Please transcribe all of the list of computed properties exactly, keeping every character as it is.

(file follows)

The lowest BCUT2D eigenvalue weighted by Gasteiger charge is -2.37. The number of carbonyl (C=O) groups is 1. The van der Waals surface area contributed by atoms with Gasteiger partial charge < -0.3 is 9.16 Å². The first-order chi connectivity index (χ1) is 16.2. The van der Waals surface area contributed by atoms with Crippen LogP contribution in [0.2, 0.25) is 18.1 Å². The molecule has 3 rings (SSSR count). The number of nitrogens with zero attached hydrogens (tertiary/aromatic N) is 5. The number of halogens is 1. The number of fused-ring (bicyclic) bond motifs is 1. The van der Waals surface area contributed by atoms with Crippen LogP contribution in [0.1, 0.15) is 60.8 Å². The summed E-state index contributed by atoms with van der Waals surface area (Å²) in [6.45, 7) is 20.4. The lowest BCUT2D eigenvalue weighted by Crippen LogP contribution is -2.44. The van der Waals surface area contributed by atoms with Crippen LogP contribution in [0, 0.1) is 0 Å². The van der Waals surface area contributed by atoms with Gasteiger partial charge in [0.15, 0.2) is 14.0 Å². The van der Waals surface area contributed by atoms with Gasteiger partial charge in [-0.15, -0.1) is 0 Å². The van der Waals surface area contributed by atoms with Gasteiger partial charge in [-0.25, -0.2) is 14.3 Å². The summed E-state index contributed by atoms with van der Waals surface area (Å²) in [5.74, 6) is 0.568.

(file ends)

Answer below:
The lowest BCUT2D eigenvalue weighted by Gasteiger charge is -2.37. The number of carbonyl (C=O) groups is 1. The van der Waals surface area contributed by atoms with Gasteiger partial charge < -0.3 is 9.16 Å². The first-order chi connectivity index (χ1) is 16.2. The van der Waals surface area contributed by atoms with Crippen LogP contribution in [0.2, 0.25) is 18.1 Å². The molecule has 3 rings (SSSR count). The number of nitrogens with zero attached hydrogens (tertiary/aromatic N) is 5. The number of halogens is 1. The number of fused-ring (bicyclic) bond motifs is 1. The van der Waals surface area contributed by atoms with Crippen LogP contribution in [0.1, 0.15) is 60.8 Å². The summed E-state index contributed by atoms with van der Waals surface area (Å²) in [6.45, 7) is 20.4. The lowest BCUT2D eigenvalue weighted by Crippen LogP contribution is -2.44. The van der Waals surface area contributed by atoms with Crippen LogP contribution in [0, 0.1) is 0 Å². The van der Waals surface area contributed by atoms with Gasteiger partial charge in [0.15, 0.2) is 14.0 Å². The van der Waals surface area contributed by atoms with Gasteiger partial charge in [-0.15, -0.1) is 0 Å². The van der Waals surface area contributed by atoms with Gasteiger partial charge in [-0.25, -0.2) is 14.3 Å². The summed E-state index contributed by atoms with van der Waals surface area (Å²) in [5.74, 6) is 0.568.